I sigh for love, and well I may,
For I am very old and grey.
But stay!

(Sees Mr. Wells, and becomes fascinated by him.)

RECITATIVE

LADY S. What is this fairy form I see before me?
WELLS. Oh horrible!--She's going to adore me!
This last catastrophe is overpowering!
LADY S. Why do you glare at one with visage lowering?
For pity's sake recoil not thus from me!
WELLS. My lady leave me--this may never be!

DUET--LADY SANGAZURE and MR. WELLS

WELLS. Hate me! I drop my H's--have through life!
LADY S. Love me! I'll drop them too!
WELLS. Hate me! I always eat peas with a knife!
LADY S. Love me! I'll eat like you!
WELLS. Hate me! I spend the day at Rosherville!
LADY S. Love me! that joy I'll share!
WELLS. Hate me! I often roll down One Tree Hill!
LADY S. Love me! I'll join you there!

LADY S. Love me! My prejudices I will drop!
WELLS. Hate me! that's not enough!
LADY S. Love me! I'll come and help you in the shop!
WELLS. Hate me! the life is rough!
LADY S. Love me! my grammar I will all forswear!
WELLS. Hate me! abjure my lot!
LADY S. Love me! I'll stick sunflowers in my hair!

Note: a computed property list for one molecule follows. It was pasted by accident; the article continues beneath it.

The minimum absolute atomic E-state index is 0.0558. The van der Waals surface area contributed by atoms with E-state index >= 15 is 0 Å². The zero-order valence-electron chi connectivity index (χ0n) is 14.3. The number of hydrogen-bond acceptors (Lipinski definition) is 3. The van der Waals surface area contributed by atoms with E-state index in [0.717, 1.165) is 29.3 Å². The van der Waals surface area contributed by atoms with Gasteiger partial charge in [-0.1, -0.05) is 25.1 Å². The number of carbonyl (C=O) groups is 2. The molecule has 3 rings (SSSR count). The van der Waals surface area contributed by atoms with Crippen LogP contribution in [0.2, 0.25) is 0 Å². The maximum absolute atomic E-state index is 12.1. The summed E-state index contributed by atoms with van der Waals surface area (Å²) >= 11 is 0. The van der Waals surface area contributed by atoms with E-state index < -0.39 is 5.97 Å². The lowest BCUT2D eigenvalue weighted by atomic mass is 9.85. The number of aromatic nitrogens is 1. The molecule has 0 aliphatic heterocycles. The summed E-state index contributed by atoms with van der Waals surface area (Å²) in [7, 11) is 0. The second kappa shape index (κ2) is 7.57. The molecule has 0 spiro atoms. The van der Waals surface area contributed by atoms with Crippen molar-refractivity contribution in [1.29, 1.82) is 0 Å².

WELLS. Hate me! they'll suit you not!

RECITATIVE--MR. WELLS

At what I am going to say be not enraged--
I may not love you--for I am engaged!
LADY S. (horrified). Engaged!
WELLS. Engaged!
To a maiden fair,
With bright brown hair,
And a sweet and simple smile,
Who waits for me
By the sounding sea,
On a South Pacific isle.
WELLS (aside). A lie! No maiden waits me there!
LADY S. (mournfully). She has bright brown hair;
WELLS (aside). A lie! No maiden smiles on me!
LADY S. (mournfully). By the sounding sea!

ENSEMBLE

LADY SANGAZURE WELLS.

Oh agony, rage, despair! Oh, agony, rage, despair!
The maiden has bright brown hair, Oh, where will this end--oh, where?
And mine is as white as snow! I should like very much to know!
False man, it will be your fault, It will certainly be my fault,
If I go to my family vault, If she goes to her family vault,
And bury my life-long woe! To bury her life-long woe!

BOTH. The family vault--the family vault.
It will certainly be (your/my) fault.
If (I go/she goes) to (my/her) family vault,
To bury (my/her) life-long woe!

(Exit Lady Sangazure, in great anguish, accompanied by Mr. Wells.)

Enter Aline, Recitative

Alexis! Doubt me not, my loved one! See,
Thine uttered will is sovereign law to me!
All fear--all thought of ill I cast away!
It is my darling's will, and I obey!
(She drinks the philtre.)

The fearful deed is done,
My love is near!
I go to meet my own
In trembling fear!
If o'er us aught of ill
Should cast a shade,
It was my darling's will,
And I obeyed!

(As Aline is going off, she meets Dr. Daly, entering pensively. He
is playing on a flageolet. Under the influence of the spell
she at once becomes strangely fascinated by him, and
exhibits every symptom of being hopelessly in love with
him.)

SONG--DR. DALY

Oh, my voice is sad and low